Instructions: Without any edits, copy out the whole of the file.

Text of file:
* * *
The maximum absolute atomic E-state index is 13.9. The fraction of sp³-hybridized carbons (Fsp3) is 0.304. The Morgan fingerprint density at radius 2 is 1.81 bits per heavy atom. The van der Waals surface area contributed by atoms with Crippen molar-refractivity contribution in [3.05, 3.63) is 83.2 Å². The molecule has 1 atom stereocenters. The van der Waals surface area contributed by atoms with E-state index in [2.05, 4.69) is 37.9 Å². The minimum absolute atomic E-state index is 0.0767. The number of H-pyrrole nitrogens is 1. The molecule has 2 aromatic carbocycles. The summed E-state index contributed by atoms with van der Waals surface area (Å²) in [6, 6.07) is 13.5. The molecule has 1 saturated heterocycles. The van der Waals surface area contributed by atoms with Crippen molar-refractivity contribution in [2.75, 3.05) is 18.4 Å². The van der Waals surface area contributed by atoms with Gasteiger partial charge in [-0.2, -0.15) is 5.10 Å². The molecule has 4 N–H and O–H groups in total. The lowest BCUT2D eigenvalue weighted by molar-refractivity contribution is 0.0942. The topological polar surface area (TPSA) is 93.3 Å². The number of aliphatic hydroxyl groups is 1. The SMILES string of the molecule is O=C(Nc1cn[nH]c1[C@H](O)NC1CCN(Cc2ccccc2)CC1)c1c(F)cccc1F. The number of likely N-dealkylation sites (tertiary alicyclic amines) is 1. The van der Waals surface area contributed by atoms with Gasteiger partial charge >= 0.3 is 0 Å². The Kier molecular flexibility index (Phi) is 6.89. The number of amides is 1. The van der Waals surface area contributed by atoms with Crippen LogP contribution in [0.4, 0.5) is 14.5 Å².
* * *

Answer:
The maximum absolute atomic E-state index is 13.9. The fraction of sp³-hybridized carbons (Fsp3) is 0.304. The Morgan fingerprint density at radius 2 is 1.81 bits per heavy atom. The van der Waals surface area contributed by atoms with Crippen molar-refractivity contribution in [3.05, 3.63) is 83.2 Å². The molecule has 1 atom stereocenters. The van der Waals surface area contributed by atoms with E-state index in [2.05, 4.69) is 37.9 Å². The minimum absolute atomic E-state index is 0.0767. The number of H-pyrrole nitrogens is 1. The molecule has 2 aromatic carbocycles. The summed E-state index contributed by atoms with van der Waals surface area (Å²) in [6, 6.07) is 13.5. The molecule has 1 saturated heterocycles. The van der Waals surface area contributed by atoms with Crippen molar-refractivity contribution in [2.75, 3.05) is 18.4 Å². The van der Waals surface area contributed by atoms with Gasteiger partial charge in [-0.2, -0.15) is 5.10 Å². The molecule has 4 N–H and O–H groups in total. The lowest BCUT2D eigenvalue weighted by molar-refractivity contribution is 0.0942. The topological polar surface area (TPSA) is 93.3 Å². The number of aliphatic hydroxyl groups is 1. The SMILES string of the molecule is O=C(Nc1cn[nH]c1[C@H](O)NC1CCN(Cc2ccccc2)CC1)c1c(F)cccc1F. The number of likely N-dealkylation sites (tertiary alicyclic amines) is 1. The van der Waals surface area contributed by atoms with Gasteiger partial charge >= 0.3 is 0 Å². The Kier molecular flexibility index (Phi) is 6.89. The number of amides is 1. The van der Waals surface area contributed by atoms with Crippen LogP contribution in [0.4, 0.5) is 14.5 Å².